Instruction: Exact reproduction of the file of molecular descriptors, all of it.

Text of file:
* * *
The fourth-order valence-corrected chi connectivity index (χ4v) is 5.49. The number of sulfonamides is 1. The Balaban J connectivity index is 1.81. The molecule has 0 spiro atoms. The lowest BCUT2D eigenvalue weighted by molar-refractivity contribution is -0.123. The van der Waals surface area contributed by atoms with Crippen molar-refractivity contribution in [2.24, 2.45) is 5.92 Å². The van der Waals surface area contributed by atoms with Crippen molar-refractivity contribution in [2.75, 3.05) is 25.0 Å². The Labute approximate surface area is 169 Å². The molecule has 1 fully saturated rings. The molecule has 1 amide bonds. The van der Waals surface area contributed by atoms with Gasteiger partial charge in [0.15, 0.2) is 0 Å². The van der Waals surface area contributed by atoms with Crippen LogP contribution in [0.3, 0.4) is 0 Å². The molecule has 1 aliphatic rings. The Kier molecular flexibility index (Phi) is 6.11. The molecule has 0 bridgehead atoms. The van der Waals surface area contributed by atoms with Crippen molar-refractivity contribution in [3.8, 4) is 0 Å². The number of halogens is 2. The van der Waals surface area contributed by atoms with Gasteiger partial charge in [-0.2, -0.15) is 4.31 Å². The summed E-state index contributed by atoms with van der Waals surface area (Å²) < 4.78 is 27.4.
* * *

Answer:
The fourth-order valence-corrected chi connectivity index (χ4v) is 5.49. The number of sulfonamides is 1. The Balaban J connectivity index is 1.81. The molecule has 0 spiro atoms. The lowest BCUT2D eigenvalue weighted by molar-refractivity contribution is -0.123. The van der Waals surface area contributed by atoms with Crippen molar-refractivity contribution in [2.24, 2.45) is 5.92 Å². The van der Waals surface area contributed by atoms with Crippen molar-refractivity contribution in [2.75, 3.05) is 25.0 Å². The Labute approximate surface area is 169 Å². The molecule has 1 fully saturated rings. The molecule has 1 amide bonds. The van der Waals surface area contributed by atoms with Gasteiger partial charge in [0.15, 0.2) is 0 Å². The van der Waals surface area contributed by atoms with Crippen LogP contribution in [0.3, 0.4) is 0 Å². The molecule has 1 aliphatic rings. The Kier molecular flexibility index (Phi) is 6.11. The molecule has 0 bridgehead atoms. The van der Waals surface area contributed by atoms with Crippen molar-refractivity contribution in [3.8, 4) is 0 Å². The number of halogens is 2. The van der Waals surface area contributed by atoms with Gasteiger partial charge in [-0.2, -0.15) is 4.31 Å². The summed E-state index contributed by atoms with van der Waals surface area (Å²) < 4.78 is 27.4.